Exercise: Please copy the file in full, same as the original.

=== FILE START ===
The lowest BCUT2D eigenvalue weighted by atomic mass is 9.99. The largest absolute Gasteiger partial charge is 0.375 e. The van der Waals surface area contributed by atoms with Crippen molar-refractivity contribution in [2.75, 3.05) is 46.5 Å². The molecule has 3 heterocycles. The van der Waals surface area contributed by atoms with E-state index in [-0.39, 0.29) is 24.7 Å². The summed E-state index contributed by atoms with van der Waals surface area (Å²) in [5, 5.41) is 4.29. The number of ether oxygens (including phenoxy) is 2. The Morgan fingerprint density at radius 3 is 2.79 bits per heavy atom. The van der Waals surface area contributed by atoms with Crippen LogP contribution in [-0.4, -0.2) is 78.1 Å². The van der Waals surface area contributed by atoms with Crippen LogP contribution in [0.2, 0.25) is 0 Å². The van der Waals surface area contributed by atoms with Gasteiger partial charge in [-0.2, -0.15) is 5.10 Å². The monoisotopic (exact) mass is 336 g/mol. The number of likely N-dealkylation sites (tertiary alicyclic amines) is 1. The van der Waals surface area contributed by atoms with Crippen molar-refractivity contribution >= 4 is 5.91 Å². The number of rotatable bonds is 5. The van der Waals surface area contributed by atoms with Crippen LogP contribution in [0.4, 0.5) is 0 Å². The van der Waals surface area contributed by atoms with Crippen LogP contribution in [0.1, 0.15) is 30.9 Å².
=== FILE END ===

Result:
The lowest BCUT2D eigenvalue weighted by atomic mass is 9.99. The largest absolute Gasteiger partial charge is 0.375 e. The van der Waals surface area contributed by atoms with Crippen molar-refractivity contribution in [2.75, 3.05) is 46.5 Å². The molecule has 3 heterocycles. The van der Waals surface area contributed by atoms with E-state index in [-0.39, 0.29) is 24.7 Å². The summed E-state index contributed by atoms with van der Waals surface area (Å²) in [5, 5.41) is 4.29. The number of ether oxygens (including phenoxy) is 2. The Morgan fingerprint density at radius 3 is 2.79 bits per heavy atom. The van der Waals surface area contributed by atoms with Crippen LogP contribution in [-0.4, -0.2) is 78.1 Å². The van der Waals surface area contributed by atoms with Crippen LogP contribution in [0.2, 0.25) is 0 Å². The van der Waals surface area contributed by atoms with Gasteiger partial charge in [-0.2, -0.15) is 5.10 Å². The monoisotopic (exact) mass is 336 g/mol. The number of likely N-dealkylation sites (tertiary alicyclic amines) is 1. The van der Waals surface area contributed by atoms with Crippen molar-refractivity contribution >= 4 is 5.91 Å². The number of rotatable bonds is 5. The van der Waals surface area contributed by atoms with Crippen LogP contribution in [0.4, 0.5) is 0 Å². The van der Waals surface area contributed by atoms with Crippen LogP contribution in [0.1, 0.15) is 30.9 Å².